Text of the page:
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WorldCom Hit With Federal Fraud Lawsuit

Scandal: The action aims to prevent internal abuses. The stock market is jolted, then recovers.


Amid shock waves from the WorldCom Inc. accounting scandal that rocked corporate America on Wednesday, federal investigators slapped the nation's second-largest long-distance company with a civil fraud lawsuit to prevent it from disposing of assets, destroying documents and paying off senior officers.

In a measure of the scandal's growing effect, the Securities and Exchange Commission said it has accelerated plans to force chief executives and financial officers to guarantee financial statements, making them potentially liable if the data are found to be fraudulent. The certifications would be required of the nation's 1,000 largest corporations by Aug. 15, the agency said.

Shares of major banks and many telecommunications firms were hit hard Wednesday over concerns that the accounting and debt woes of the Clinton, Miss.-based WorldCom would cause broad economic harm. WorldCom's bonds plummeted to as little as 11 cents on the dollar, and major New York banks saw their stocks skid over concerns that they stand to lose billions on shrinking WorldCom bonds.

Though the overall market dropped sharply in the morning, much of its loss was erased by the close of trading--a recovery explained by some market watchers as a result of the declining shock value of corporate scandals on Wall Street traders.

WorldCom disclosed Wednesday that it had improperly accounted for $3.9 billion in expenses over the last five quarters, showing that it was earning significant profit at a time it was losing hundreds of millions of dollars.

President Bush branded the news as "outrageous." Lawmakers said it underscored a new urgency in Washington to strengthen federal oversight of corporate accounting and governance. Members of Congress said the WorldCom disclosures put pressure on them to produce legislation cracking down on corporate misdeeds.

Analysts said the WorldCom crisis creates a new crunch on the already besieged SEC, and pushes the Justice Department to bring more criminal cases against executives whose companies are accused of fraud.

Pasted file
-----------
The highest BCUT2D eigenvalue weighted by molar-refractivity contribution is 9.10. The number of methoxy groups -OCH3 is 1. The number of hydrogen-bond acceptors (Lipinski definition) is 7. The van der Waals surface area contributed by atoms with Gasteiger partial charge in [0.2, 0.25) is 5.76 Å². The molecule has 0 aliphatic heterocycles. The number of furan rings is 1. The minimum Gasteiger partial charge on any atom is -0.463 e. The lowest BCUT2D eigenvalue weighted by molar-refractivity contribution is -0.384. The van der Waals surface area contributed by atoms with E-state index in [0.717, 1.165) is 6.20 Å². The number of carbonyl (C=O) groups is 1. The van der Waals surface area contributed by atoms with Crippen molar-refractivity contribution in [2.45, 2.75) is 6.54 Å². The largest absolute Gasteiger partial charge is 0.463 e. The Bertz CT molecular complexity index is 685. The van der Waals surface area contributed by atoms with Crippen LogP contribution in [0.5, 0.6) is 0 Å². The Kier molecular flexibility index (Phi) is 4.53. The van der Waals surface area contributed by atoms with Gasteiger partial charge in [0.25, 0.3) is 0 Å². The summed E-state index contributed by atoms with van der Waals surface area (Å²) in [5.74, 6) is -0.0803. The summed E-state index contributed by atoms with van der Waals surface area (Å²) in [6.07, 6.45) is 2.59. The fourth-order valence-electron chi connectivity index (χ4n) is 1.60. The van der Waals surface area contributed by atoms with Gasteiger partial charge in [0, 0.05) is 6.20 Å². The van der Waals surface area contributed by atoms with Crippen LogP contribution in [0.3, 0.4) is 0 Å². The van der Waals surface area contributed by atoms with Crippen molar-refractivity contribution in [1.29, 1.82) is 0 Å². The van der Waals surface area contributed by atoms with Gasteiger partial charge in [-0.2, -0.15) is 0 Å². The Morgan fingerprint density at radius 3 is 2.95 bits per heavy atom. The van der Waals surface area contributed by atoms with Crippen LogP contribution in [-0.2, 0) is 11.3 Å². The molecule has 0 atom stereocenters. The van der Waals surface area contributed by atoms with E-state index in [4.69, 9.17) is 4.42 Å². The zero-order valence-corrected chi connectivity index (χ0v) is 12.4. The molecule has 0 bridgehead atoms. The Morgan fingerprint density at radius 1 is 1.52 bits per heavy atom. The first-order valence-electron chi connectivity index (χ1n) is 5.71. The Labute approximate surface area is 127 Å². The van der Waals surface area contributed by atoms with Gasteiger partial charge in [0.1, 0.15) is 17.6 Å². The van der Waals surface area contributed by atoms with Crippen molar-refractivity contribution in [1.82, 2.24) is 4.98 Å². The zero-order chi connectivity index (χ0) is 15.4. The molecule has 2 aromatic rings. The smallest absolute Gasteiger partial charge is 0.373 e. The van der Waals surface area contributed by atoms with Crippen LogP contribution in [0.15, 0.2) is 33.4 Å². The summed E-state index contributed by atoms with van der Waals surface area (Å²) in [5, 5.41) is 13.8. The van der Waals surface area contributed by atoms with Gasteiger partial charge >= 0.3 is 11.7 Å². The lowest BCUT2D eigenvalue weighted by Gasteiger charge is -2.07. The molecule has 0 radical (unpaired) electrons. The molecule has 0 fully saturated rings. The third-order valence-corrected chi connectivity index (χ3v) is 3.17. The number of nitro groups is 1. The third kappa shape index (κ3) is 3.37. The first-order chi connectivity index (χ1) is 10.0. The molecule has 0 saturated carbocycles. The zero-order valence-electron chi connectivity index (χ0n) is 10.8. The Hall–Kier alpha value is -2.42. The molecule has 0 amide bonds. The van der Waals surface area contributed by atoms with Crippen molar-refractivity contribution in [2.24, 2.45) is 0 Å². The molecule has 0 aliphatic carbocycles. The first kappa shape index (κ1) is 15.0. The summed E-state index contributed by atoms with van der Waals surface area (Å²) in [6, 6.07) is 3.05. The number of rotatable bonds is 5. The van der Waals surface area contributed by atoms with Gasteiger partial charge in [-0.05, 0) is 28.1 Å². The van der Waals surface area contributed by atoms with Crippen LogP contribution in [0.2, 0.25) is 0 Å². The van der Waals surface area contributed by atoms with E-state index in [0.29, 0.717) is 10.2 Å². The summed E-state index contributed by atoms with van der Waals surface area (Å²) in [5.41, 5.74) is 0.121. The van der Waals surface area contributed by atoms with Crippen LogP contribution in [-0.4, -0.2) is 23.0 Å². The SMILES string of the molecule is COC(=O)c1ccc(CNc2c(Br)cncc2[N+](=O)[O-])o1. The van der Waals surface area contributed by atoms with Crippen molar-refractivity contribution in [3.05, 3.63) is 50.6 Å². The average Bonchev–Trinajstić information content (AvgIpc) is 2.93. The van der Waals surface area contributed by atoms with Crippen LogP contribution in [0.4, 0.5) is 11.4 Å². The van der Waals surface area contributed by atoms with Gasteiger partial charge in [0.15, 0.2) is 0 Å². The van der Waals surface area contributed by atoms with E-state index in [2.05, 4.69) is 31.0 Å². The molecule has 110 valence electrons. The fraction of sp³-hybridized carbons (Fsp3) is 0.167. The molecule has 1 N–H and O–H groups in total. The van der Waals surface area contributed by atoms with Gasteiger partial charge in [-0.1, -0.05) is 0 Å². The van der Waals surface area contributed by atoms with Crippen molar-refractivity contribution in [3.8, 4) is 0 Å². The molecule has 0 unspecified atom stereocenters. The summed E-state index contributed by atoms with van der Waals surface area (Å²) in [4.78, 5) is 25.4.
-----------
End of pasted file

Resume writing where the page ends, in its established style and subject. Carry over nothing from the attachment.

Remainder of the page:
WorldCom, meanwhile, appeared headed for a bankruptcy that could allow it to emerge as a healthier player in an industry of weak and damaged rivals.

But after a season of seemingly endless corporate corruption, the damage caused by WorldCom's disclosure is not only a financial blow. Wall Street watchers said it has further solidified the public's mistrust of the business world, and convinced many that the days of "ethical" Fortune 500 companies are long gone.

"WorldCom's future depends on the faith that its creditors put into it," said Michael Hodel, an analyst at Morningstar Inc. in Chicago. "This fraud wipes out the majority of faith that any creditor has in this company."

WorldCom's acknowledgment that it inflated profit could lend credence to the idea of systemic problems requiring more sweeping action. Bush told reporters Wednesday at an annual economic meeting that the federal government would begin taking a far more aggressive approach to companies engaging in such practices.

"There are some concerned about the validity of the balance sheets of corporate America, and I can understand why," Bush said on the opening day of the Group of 8 economic summit in Canada.

Senate Majority Leader Tom Daschle (D-S.D.) promised, as the first order of business after the July 4 recess, to bring to the Senate floor legislation that would increase oversight of auditors and make corporate officers more accountable for the accuracy of their companies' financial statements. He predicted that it would easily win Senate approval.

The House voted Wednesday to authorize nearly a doubling of the SEC budget, from $481 million in Bush's proposed budget to $776 million for the fiscal year beginning Oct. 1.

Rep. W.J. "Billy" Tauzin (R-La.), chairman of the House Energy and Commerce Committee, launched an investigation into WorldCom's restatement of earnings and losses, suggesting the case was "eerily similar to the accounting hocus-pocus that occurred at Enron."

Hours after the vote, the SEC filed its civil suit against WorldCom in U.S. District Court for the Southern District of New York.

"By improperly transferring certain costs to its capital accounts, WorldCom falsely portrayed itself as a profitable business during 2001 and the first quarter of 2002," according to the civil complaint. "This improper accounting action was intended to manipulate WorldCom's earnings.... WorldCom violated the anti-fraud and reporting provisions of the federal securities laws and, unless restrained and enjoined by this Court, will continue to do so."

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